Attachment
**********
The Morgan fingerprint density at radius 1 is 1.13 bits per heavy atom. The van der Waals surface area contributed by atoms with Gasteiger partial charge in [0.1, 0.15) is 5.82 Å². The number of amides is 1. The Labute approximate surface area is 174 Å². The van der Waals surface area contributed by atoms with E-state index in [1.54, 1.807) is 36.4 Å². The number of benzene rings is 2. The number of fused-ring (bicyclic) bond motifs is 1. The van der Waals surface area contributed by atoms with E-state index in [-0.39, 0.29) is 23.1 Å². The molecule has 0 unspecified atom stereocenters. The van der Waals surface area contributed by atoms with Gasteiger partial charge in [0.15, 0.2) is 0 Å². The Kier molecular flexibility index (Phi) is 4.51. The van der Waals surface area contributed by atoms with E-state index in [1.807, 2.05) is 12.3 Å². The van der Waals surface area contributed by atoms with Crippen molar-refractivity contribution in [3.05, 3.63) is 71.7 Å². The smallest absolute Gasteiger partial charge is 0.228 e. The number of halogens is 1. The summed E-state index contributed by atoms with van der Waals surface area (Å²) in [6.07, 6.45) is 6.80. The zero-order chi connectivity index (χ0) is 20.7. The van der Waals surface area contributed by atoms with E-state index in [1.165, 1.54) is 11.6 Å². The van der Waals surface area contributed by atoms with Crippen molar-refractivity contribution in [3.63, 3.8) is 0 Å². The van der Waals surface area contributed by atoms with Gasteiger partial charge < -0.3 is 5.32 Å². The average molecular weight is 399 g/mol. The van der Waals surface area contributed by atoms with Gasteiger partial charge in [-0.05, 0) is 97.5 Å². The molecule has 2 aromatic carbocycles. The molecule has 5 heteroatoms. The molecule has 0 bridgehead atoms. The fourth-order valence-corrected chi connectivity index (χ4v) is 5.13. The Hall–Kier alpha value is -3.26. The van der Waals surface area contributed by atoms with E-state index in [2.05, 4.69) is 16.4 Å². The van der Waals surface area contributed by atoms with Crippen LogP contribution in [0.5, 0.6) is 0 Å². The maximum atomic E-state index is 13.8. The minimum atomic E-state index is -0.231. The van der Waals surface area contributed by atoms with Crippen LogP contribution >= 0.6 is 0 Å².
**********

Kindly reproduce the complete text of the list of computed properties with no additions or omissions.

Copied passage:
The Morgan fingerprint density at radius 1 is 1.13 bits per heavy atom. The van der Waals surface area contributed by atoms with Gasteiger partial charge in [0.1, 0.15) is 5.82 Å². The number of amides is 1. The Labute approximate surface area is 174 Å². The van der Waals surface area contributed by atoms with E-state index in [1.54, 1.807) is 36.4 Å². The number of benzene rings is 2. The number of fused-ring (bicyclic) bond motifs is 1. The van der Waals surface area contributed by atoms with E-state index in [-0.39, 0.29) is 23.1 Å². The molecule has 0 unspecified atom stereocenters. The van der Waals surface area contributed by atoms with Gasteiger partial charge in [0.15, 0.2) is 0 Å². The Kier molecular flexibility index (Phi) is 4.51. The van der Waals surface area contributed by atoms with E-state index in [1.807, 2.05) is 12.3 Å². The van der Waals surface area contributed by atoms with Crippen molar-refractivity contribution in [3.05, 3.63) is 71.7 Å². The smallest absolute Gasteiger partial charge is 0.228 e. The number of halogens is 1. The summed E-state index contributed by atoms with van der Waals surface area (Å²) in [6.07, 6.45) is 6.80. The zero-order chi connectivity index (χ0) is 20.7. The van der Waals surface area contributed by atoms with E-state index in [1.165, 1.54) is 11.6 Å². The van der Waals surface area contributed by atoms with Crippen molar-refractivity contribution in [3.63, 3.8) is 0 Å². The van der Waals surface area contributed by atoms with Gasteiger partial charge < -0.3 is 5.32 Å². The average molecular weight is 399 g/mol. The van der Waals surface area contributed by atoms with Gasteiger partial charge in [-0.05, 0) is 97.5 Å². The molecule has 2 aromatic carbocycles. The molecule has 5 heteroatoms. The molecule has 0 bridgehead atoms. The fourth-order valence-corrected chi connectivity index (χ4v) is 5.13. The Hall–Kier alpha value is -3.26. The van der Waals surface area contributed by atoms with E-state index in [2.05, 4.69) is 16.4 Å². The van der Waals surface area contributed by atoms with Crippen LogP contribution in [0.5, 0.6) is 0 Å². The maximum atomic E-state index is 13.8. The minimum atomic E-state index is -0.231. The van der Waals surface area contributed by atoms with Crippen LogP contribution >= 0.6 is 0 Å².